In 2016, the pilot plan, which will make it possible to try the process of separation and reduction of radioactivity, will start its activities. It will employ about 200 people during 2 to 4 years.
If this test phase proves to be conclusive, a commercial plant will be constructed and then create thousands of direct and indirect jobs.
Lambaréné’s mining cluster will be developed around this project.
On March 6, 2014 and under the auspices of the President of the Republic, Mr. Ali Bongo Ondimba, and King Mohamed, the Gabonese Republic, represented by the Minister of Mines, Industry and Tourism, the Minister of Oil and Hydrocarbons, as well as SEM Chief Executive Officer; and the Kingdom of Morocco, represented by the Minister of Industry, Commerce, Investment and Digital Economy, the Minister of Energy, Mines, Water and Environment as well as OCP Chief Executive Officer signed a memorandum of understanding for the development of a fertiliser production industry in Port-Gentil in the province of Ogooué maritime.
The production of this complex is estimated at 2 million tons per year from 2018 and will be for African countries where the demand for fertiliser is particularly high. Africa indeed exports almost all its production of nutrients and imports most of its needs in fertilisers. In fact, Africa represents only 3% of the world’s consumption of fertilisers. This under-consumption of fertiliser contributes to agricultural crop yields largely lower than those in other regions in the world.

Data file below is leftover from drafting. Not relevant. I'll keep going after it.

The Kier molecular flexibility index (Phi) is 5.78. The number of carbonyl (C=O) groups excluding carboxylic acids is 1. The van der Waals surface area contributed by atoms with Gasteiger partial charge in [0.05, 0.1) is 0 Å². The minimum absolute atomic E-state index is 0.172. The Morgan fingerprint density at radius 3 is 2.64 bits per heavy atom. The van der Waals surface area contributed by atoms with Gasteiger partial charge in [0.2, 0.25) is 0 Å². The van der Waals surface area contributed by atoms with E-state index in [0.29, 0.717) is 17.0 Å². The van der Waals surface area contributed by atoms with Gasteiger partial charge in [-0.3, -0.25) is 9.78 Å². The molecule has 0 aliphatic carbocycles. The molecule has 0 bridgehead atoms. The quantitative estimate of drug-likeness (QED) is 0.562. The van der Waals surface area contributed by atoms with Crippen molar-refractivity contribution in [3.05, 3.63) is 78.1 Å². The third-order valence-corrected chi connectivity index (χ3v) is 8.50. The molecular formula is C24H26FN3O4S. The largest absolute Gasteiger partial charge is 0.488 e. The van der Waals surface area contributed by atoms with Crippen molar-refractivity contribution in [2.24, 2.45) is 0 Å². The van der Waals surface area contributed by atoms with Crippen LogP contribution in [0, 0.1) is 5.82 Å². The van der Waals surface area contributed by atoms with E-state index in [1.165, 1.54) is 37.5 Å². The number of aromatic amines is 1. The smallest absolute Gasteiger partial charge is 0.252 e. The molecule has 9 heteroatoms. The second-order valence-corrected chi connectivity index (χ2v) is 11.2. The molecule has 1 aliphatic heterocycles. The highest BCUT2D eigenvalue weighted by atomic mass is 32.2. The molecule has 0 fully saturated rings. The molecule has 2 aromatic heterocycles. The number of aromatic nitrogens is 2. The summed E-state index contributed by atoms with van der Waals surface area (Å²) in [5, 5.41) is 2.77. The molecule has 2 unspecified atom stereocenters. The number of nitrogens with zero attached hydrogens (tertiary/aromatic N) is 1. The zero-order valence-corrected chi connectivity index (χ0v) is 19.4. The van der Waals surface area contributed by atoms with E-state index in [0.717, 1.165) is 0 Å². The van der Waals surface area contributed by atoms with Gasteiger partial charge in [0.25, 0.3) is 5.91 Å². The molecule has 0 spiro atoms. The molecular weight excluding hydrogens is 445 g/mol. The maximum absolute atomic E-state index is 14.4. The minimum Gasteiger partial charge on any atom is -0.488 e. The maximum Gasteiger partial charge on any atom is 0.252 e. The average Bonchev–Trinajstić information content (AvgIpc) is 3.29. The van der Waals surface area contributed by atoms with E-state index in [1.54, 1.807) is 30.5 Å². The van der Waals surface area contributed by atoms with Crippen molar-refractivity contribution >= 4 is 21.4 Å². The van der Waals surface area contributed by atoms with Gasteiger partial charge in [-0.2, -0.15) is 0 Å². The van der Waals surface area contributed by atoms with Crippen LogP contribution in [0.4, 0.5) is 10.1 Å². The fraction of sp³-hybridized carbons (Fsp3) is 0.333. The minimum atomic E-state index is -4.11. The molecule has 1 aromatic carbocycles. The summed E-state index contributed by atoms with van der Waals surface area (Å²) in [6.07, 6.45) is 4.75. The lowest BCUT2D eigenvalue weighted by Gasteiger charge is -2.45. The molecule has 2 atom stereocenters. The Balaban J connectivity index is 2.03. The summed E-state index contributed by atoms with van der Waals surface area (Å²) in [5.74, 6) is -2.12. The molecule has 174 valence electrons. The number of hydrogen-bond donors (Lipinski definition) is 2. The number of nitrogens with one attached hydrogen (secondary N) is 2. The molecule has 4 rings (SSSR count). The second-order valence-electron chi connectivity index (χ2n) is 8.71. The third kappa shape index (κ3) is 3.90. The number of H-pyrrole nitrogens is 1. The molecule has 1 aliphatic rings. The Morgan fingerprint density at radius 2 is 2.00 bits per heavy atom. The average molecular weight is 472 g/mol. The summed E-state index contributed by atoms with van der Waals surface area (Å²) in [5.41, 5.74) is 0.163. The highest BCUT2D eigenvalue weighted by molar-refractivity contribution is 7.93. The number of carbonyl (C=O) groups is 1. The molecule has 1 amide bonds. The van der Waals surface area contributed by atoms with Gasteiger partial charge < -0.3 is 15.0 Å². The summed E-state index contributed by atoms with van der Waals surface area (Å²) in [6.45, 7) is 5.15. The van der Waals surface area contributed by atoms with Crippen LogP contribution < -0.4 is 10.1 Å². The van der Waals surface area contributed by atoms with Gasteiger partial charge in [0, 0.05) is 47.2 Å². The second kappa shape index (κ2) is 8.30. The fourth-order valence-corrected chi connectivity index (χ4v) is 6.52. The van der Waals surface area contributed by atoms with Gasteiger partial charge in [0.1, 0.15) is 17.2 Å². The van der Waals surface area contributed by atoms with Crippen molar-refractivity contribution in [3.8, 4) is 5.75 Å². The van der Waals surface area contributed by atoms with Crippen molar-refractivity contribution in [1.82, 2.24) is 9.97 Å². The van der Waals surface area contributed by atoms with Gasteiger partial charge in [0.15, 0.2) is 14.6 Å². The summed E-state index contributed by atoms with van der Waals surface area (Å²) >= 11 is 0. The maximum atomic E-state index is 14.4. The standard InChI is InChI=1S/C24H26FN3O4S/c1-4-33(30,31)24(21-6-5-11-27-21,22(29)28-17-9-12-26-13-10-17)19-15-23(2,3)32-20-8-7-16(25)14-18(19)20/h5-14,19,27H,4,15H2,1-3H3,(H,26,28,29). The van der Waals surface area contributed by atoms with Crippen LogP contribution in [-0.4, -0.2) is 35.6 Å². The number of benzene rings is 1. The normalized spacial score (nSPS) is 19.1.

The ambition of the promoters is that Africa makes up for lost time by consuming fertilisers from the processing in the continent of its own nutrients (urea, phosphates, etc.). This project intends to the creation in Gabon of a fertiliser factory and another one of ammoniac, fuelled with the Gabon’s gas; and a second fertiliser factory and another one of phosphoric acid in Morocco fed with Moroccan phosphate.
5,000 direct and indirect jobs are to be created in Gabon as part of this project as well as exchange programmes in the field of technical training through Mohamed VI University of Technology and its School of Industrial Management. The project will also have other impacts, especially in the field of the development of industrial ecosystems.
On March 7, 2014, Société Equatoriale des Mines (SEM) and Morocco’s National Office of Hydrocarbons and Mines (“ONHYM” in French) signed an agreement, which establishes a scientific and technical partnership between the two organisations.
Faced with the quick development of the mining activity in Gabon, SEM is concretely planning to take advantage of the experience and expertise gained by the “ONHYM” in mines.